• Eutelsat 2 - . Payload: ECS 2. Mass: 700 kg (1,540 lb). Nation: Europe. Agency: Eutelsat. Program: Eutelsat. Class: Communications. Type: Civilian communications satellite. Spacecraft: ECS/OTS. Completed Operations Date: 1993-11-09 . USAF Sat Cat: 15158 . COSPAR: 1984-081A. Apogee: 36,248 km (22,523 mi). Perigee: 36,165 km (22,471 mi). Inclination: 3.0000 deg. Period: 1,457.60 min. Stationed at 7 deg E. Launch time 1333 UT. Geostationary orbit position 10 +/- 0.1; afterwards 7 +/- 0.1 deg E. EUTELSAT 2 is a regional geostationary satellite for European countries. Positioned in geosynchronous orbit at 10 deg E in 1984; 7 deg E in 1984-1990; 2 deg E in 1991; 1 deg E in 1992-1993 As of 5 September 2001 located at 62.27 deg W drifting at 5.317 deg W per day. As of 2007 Mar 9 located at 57.69E drifting at 5.323W degrees per day.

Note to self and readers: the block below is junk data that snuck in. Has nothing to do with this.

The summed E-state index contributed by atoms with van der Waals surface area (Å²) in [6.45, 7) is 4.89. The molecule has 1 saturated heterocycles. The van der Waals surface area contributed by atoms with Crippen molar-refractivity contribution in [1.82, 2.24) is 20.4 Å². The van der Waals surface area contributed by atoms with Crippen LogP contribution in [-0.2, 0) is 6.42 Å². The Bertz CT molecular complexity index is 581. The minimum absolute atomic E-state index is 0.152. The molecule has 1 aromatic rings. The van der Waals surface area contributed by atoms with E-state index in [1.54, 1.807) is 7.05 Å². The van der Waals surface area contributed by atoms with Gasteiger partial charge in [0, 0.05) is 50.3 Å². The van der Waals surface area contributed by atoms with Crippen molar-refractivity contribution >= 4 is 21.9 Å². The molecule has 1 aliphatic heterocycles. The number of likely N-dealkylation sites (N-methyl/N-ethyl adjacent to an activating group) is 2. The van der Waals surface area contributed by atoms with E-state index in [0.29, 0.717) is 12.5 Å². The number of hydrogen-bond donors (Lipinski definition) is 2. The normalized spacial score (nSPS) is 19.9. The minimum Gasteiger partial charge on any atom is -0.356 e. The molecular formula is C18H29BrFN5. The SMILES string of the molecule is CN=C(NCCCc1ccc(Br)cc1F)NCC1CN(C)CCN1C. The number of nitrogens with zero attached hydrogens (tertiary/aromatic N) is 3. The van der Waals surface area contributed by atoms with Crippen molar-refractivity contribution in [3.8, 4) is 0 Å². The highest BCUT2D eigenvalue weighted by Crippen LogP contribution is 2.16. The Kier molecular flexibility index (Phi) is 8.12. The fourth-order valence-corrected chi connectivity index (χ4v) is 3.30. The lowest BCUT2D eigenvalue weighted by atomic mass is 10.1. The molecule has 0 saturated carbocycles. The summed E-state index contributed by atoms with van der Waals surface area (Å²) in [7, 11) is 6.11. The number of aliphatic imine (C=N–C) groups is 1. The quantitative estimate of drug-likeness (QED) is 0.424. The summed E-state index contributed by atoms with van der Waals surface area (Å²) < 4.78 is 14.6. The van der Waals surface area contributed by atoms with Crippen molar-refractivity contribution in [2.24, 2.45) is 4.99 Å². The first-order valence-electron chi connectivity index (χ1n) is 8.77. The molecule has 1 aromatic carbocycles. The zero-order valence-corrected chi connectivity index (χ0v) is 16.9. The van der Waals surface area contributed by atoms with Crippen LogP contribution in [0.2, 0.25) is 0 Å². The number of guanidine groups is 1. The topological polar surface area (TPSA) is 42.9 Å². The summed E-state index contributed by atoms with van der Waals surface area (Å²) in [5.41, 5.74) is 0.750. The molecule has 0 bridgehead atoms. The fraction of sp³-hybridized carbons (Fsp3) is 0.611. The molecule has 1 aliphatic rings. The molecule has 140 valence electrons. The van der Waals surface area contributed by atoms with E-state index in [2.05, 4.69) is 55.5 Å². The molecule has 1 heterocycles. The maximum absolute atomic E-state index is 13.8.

• Telecom 1A - . Mass: 690 kg (1,520 lb). Nation: France. Agency: France Telecom. Program: Telecom. Class: Communications. Type: Civilian communications satellite. Spacecraft: ECS/OTS. Completed Operations Date: 1992-09-13 . USAF Sat Cat: 15159 . COSPAR: 1984-081B. Apogee: 36,459 km (22,654 mi). Perigee: 36,179 km (22,480 mi). Inclination: 8.5000 deg. Period: 1,463.40 min. Stationed at 8 deg W. Communications satellite. Registration France 1984-2.B (Telecom 1A) 1985-2.B (Telecom 1B). 1988-1-C (Telecom 1C). Positioned in geosynchronous orbit at 8 deg W in 1984-1992 As of 4 September 2001 located at 142.83 deg W drifting at 6.735 deg W per day. As of 2007 Mar 10 located at 11.08W drifting at 6.728W degrees per day.

1984 November 10 - . 01:14 GMT - . Launch Site: Kourou. Launch Complex: Kourou ELA1. LV Family: Ariane. Launch Vehicle: Ariane 3. LV Configuration: Ariane 3 V11.